Could there be an extra dimension of time?
As per usual, a lot of these theoretical arguments circle back around to Einstein's work. Ignoring Einstein's belief time might simply be a really elaborate illusion, the question as to whether there could be additional dimensions of time is a firm maybe. In fact, through studying how the fundamental forces of nature and the laws of physics are affected by time, some astronomers believe that throwing in at least one extra dimension of time would solve one of the biggest remaining cosmological bugaboos.
You see, we still don't know exactly what gravity is, or how it fully affects matter seen and unseen. Our best guess, once again an Einsteinian theory, says that gravity is the force created by the warping of spacetime. The larger the object is, the more it warps the spacetime around it, and the stronger its gravitational pull becomes. That would be all well and good if we didn't have to marry our theories of gravity with quantum theory, but we do, and therein lies the problem.
Our current understanding of gravity is simply not consistent with other elements of quantum mechanics. The remaining forces of nature - the electromagnetic force and the strong and weak nuclear forces - all fit into the framework of the micro-universe, but not gravity. It is hoped that maybe string theory can help solve that mystery. At least one physicist argues that time isn't merely one-dimensional.
Itzhak Bars, a theoretical physicist from USC College, told NewScientist, “There isn’t just one dimension of time, there are two. One whole dimension has until now gone entirely unnoticed by us.”
He also described how extra dimensions of space could exist 'in plain sight' saying, "Extra space dimensions aren't easy to imagine — in everyday life, nobody ever notices more than three. Any move you make can be described as the sum of movements in three directions — up-down, back and forth, or sideways. Similarly, any location can be described by three numbers (on Earth, latitude, longitude, and altitude), corresponding to space’s three dimensions. Other dimensions could exist, however, if they were curled up in little balls, too tiny to notice. If you moved through one of those dimensions, you’d get back to where you started so fast you’d never realize that you had moved."
“An extra dimension of space could really be there, it’s just so small that we don’t see it,”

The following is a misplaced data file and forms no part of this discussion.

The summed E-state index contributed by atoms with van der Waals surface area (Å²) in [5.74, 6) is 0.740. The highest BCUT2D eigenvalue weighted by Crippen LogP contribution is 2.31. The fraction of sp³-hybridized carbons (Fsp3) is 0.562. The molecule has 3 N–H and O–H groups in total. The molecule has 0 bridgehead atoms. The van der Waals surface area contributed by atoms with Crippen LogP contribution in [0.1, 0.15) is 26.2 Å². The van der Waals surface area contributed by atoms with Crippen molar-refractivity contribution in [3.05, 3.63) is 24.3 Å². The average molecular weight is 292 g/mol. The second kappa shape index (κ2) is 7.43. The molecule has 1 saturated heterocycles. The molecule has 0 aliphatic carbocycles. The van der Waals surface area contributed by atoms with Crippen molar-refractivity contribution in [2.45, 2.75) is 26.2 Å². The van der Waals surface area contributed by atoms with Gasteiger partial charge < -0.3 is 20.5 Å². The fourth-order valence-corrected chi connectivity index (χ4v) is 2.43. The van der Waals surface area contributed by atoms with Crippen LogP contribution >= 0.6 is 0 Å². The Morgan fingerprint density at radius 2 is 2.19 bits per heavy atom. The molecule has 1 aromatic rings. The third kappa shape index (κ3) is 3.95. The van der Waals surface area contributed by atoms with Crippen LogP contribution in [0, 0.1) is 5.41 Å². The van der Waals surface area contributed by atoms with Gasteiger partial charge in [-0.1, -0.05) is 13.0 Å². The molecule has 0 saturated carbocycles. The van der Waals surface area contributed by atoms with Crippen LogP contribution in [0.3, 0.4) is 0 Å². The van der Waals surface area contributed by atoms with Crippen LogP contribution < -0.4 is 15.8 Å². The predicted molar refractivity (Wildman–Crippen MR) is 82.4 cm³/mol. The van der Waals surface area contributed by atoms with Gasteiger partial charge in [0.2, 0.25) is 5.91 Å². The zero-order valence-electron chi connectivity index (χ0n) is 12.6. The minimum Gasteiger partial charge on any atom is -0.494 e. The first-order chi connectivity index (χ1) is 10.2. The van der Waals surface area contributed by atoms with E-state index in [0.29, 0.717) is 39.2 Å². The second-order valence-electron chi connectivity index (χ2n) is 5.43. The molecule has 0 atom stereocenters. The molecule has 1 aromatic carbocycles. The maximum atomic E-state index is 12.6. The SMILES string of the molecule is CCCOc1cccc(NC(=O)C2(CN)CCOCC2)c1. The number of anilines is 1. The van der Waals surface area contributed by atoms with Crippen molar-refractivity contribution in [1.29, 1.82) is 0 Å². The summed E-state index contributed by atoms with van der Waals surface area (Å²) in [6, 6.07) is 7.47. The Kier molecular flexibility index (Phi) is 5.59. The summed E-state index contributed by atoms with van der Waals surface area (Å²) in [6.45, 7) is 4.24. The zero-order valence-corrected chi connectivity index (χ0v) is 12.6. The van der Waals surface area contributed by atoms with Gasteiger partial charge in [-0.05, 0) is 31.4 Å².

What Would Extra Dimensions of Time Mean?
Have you made it this far? Congratulations. The conclusion is worth wading through all these complicated ideas.
Physics mostly argues that time must be a dimension, but there are certainly physicists that believe time is just a human construct. Others argue there must be more dimensions of time than previously believed. What would that mean for physics, should this be true?
Well, for Bars, it would mean, "The green light to the idea of time travel. If time is one-dimensional, like a straight line, the route linking the past, present, and future is clearly defined. Adding another dimension transforms time into a two-dimensional plane, like a flat sheet of paper. On such a plane, the path between the past and future would loop back on itself, allowing you to travel back and forwards in time. That would permit all kinds of absurd situations, such as the famous grandfather paradox. In this scenario, you could go back and kill your grandfather before your mother was a twinkle in his eye, thereby preventing your own birth."
Two-dimensional time gives every appearance of being a non-starter. Yet in 1995, when Bars found hints in M-theory (a theory that unifies all consistent versions of superstring theory) that an extra time dimension was possible, he was determined to take a closer look. When he did, Bars found that a key mathematical structure common to all 11 of the posited dimensions in M-theory (10 dimensions of space and 1 of time) remained intact when he added an extra dimension. “On one condition,” says Bars. “The extra dimension had to be time-like.”
What do you think about string theory, quantum gravity, and extra dimensions of time?
Professor Gretchen Benedix is an astrogeologist and cosmic mineralogist who studies meteorites and figures the forming stages of the solar system.